Say hello to Caleb Cornett. Born and raised in a small town in eastern "bluegrass" Kentucky, Cornett spent much of his childhood banging on his small keyboard and strumming his first notes on a guitar. That was then and this is now, a decade later, a 24-year-old Caleb is making a name for himself as Amtrac remixing a diverse array of artists such as Metric, Chromeo, Apparat, Treasure Fingers and The Beach Boys. He’s also found himself sharing the stage with acts like Diplo, Mr.Oizo, Alex Metric and Steve Aoki to name but a few. Amtrac’s debut full length, Came Along, was released at the end of September and is proof positive that the man has more than enough ability as a producer, songwriter, vocalist and multi-instrumentalist to warrant the buzz he’s been receiving since the album’s release. You can pick it up here.
In the next few months there will be a new Amtrac EP that has him taking a future 2step like approach laced with vocals, along with a few covers he’s been playing out. He also has some collaborations are in the works, but as of now is keeping those on ice.
Other than that… I can tell you Cornett is a big fan of Johnnie Walker (hello, "bluegrass" Kentucky); gets turned on by quality; goes flaccid in the face of pretentiousness; encourages everyone to do what they love; can usually be found listening to records or moving around from place to place via his skateboard; likes to scarf down a PB & J with a glass of milk before bed. And, according to iTunes, his top 5 jams at the moment are: Kreap “Subliminal Static Automatic Floor Assembler”; Louis La Roche “The Wall”; Monkey Safari “Those Dancing Days” (Cassian remix); Cut Copy “Need You Now” and Radiohead “Good Evening Mrs. Magpie” (Modeselektor remix).
I tend to give out a lot of free music, because I really dont see myself ever stopping so why not just give people what they want, it’s a lot more gratifying and in the end and I think it pays off.
How would you describe your sound to a deaf person?
I would cater to the other senses. Smell of analog, taste of Clementine, touch of sand, sight of rolling hills—that kind of sums up my sound in a way.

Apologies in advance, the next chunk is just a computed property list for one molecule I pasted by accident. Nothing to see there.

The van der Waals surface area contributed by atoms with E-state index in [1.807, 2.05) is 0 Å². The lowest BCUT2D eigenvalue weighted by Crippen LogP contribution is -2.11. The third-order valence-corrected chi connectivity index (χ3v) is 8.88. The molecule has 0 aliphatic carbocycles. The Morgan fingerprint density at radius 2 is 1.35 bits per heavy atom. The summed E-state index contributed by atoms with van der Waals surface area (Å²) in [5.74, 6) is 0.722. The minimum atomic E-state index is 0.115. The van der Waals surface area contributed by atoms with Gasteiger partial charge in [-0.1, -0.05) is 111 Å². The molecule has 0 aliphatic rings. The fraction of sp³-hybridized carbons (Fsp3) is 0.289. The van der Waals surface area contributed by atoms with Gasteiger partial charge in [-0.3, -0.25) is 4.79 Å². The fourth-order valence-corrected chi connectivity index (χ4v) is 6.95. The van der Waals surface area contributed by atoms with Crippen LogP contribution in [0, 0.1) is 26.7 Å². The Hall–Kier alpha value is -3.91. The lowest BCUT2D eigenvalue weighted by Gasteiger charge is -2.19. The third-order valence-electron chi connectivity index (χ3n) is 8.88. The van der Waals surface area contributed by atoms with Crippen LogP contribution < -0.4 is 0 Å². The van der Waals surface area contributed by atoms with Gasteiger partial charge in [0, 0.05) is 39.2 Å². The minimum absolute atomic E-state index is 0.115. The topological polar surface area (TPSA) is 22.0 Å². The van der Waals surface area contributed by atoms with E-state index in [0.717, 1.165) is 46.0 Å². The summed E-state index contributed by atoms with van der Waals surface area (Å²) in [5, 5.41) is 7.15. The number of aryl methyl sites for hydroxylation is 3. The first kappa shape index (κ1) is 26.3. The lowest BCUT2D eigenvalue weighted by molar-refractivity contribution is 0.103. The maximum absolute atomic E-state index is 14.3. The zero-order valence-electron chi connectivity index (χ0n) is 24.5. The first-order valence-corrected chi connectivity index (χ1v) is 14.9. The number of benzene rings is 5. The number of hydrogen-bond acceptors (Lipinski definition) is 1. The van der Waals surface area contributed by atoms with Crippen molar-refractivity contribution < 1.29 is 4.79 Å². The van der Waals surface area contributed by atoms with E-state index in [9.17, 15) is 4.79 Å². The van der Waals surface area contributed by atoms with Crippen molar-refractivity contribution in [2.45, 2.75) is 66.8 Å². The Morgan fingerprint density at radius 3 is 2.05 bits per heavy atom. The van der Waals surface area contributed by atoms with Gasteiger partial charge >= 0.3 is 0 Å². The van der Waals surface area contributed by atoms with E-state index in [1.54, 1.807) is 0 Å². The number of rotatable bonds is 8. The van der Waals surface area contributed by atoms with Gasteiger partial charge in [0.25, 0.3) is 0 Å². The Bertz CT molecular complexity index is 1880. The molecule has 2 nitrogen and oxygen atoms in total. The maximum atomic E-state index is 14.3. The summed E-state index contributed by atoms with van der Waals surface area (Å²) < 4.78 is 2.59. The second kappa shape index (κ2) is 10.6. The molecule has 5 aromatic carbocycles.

What was your favorite toy as a child and when/why did you stop playing with it?
I remember taking my small 2-octave Panasonic keyboard everywhere. Not sure if I ever stopped tinkering with it, but all the keys were broken off of it somewhere down the line.
Any colorful incidents involving a fan?
Every show I play, and every person I meet is memorable to me. I'm very fortunate to be doing what I'm doing, and have people enjoy themselves listening to my sound.
Favor us with a moment in life that changed the course of, or defined, your aesthetic philosophy.
In March of 2006 my friends and I trekked from Eastern Kentucky to Washington D.C. to catch The Prodigy perform at some club that escapes me. Mind you this is my first electronic show I had ever attended, always being a big Prodigy fan you could imagine my anticipation. Adam Freeland opened the room with a 2-hour DJ set that completely changed my perspective on what I thought a DJ was, and shortly after… that is the reason I bought my first pair of turntables. Fog covered the stage and out came The Prodigy and it’s safe to say they blew my mind, the energy that presented itself between the people and the music astounded me. I knew right then and there that I wanted in on this, I find myself reliving moments from that show quiet frequently.
Your creative arc. Alpha to omega, go.
I tend to surround myself in the studio with pretty much anything that makes noise, from acoustic instruments to analog synths and you can almost always find a glass of wine and a pack of cigarettes near by. I defiantly like solitude when working on a project, I've found it always comes out sounding more expressive and thought out when I do so—unless I'm collaborating with someone. Most of my work hours take place in the AM, I’m kind of a night owl.
The movement from CD to MP3 was a big paradigm shift in the music biz. Crystal ball time. What will be the next big shake up? How are you going to come out on top?
In that sense it's difficult to know where music is heading, the music industry defiantly isn't what it used to be. It's almost comical to anticipate record sales anymore unless you’re on a major label or just making pop tunes. Now with services like Spotify and iTunes, the idea of buying physical albums seems pointless to most consumers. I tend to give out a lot of free music, because I really don't see myself ever stopping so why not just give people what they want, it’s a lot more gratifying and in the end and I think it pays off.
Do you think there are any commonly held societal beliefs that are false?
I feel that education is very important today, but some people let it get the best of them. Being a creative person I feel that sometimes education can put a damper on creativity, which can be a good or bad thing, depending on your line of work. I personally have never really considered any kind of music education other than from an engineering standpoint. I feel like something like music theory would kind of take away what I get from music, it's about the escape for me.